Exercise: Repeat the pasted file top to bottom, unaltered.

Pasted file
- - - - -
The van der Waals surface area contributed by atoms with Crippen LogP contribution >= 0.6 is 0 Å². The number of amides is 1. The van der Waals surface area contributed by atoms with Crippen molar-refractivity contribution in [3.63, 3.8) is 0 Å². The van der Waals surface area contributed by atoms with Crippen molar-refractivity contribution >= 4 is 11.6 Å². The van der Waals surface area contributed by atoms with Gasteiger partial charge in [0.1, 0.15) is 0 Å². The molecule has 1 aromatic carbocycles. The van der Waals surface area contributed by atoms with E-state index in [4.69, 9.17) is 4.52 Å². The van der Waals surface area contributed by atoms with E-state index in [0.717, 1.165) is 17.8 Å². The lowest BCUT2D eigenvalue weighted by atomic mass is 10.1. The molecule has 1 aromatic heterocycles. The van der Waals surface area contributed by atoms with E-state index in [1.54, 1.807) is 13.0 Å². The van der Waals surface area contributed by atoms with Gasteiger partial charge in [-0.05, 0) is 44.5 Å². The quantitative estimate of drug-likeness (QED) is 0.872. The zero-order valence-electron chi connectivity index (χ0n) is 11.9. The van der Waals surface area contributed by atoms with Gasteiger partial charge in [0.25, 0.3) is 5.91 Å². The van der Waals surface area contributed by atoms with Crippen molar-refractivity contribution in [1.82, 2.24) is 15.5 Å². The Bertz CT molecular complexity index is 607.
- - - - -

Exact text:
The van der Waals surface area contributed by atoms with Crippen LogP contribution >= 0.6 is 0 Å². The number of amides is 1. The van der Waals surface area contributed by atoms with Crippen molar-refractivity contribution in [3.63, 3.8) is 0 Å². The van der Waals surface area contributed by atoms with Crippen molar-refractivity contribution >= 4 is 11.6 Å². The van der Waals surface area contributed by atoms with Gasteiger partial charge in [0.1, 0.15) is 0 Å². The molecule has 1 aromatic carbocycles. The van der Waals surface area contributed by atoms with E-state index in [4.69, 9.17) is 4.52 Å². The van der Waals surface area contributed by atoms with E-state index in [0.717, 1.165) is 17.8 Å². The lowest BCUT2D eigenvalue weighted by atomic mass is 10.1. The molecule has 1 aromatic heterocycles. The van der Waals surface area contributed by atoms with E-state index in [1.54, 1.807) is 13.0 Å². The van der Waals surface area contributed by atoms with Gasteiger partial charge in [-0.05, 0) is 44.5 Å². The quantitative estimate of drug-likeness (QED) is 0.872. The zero-order valence-electron chi connectivity index (χ0n) is 11.9. The van der Waals surface area contributed by atoms with Gasteiger partial charge in [0.25, 0.3) is 5.91 Å². The van der Waals surface area contributed by atoms with Crippen molar-refractivity contribution in [1.82, 2.24) is 15.5 Å². The Bertz CT molecular complexity index is 607.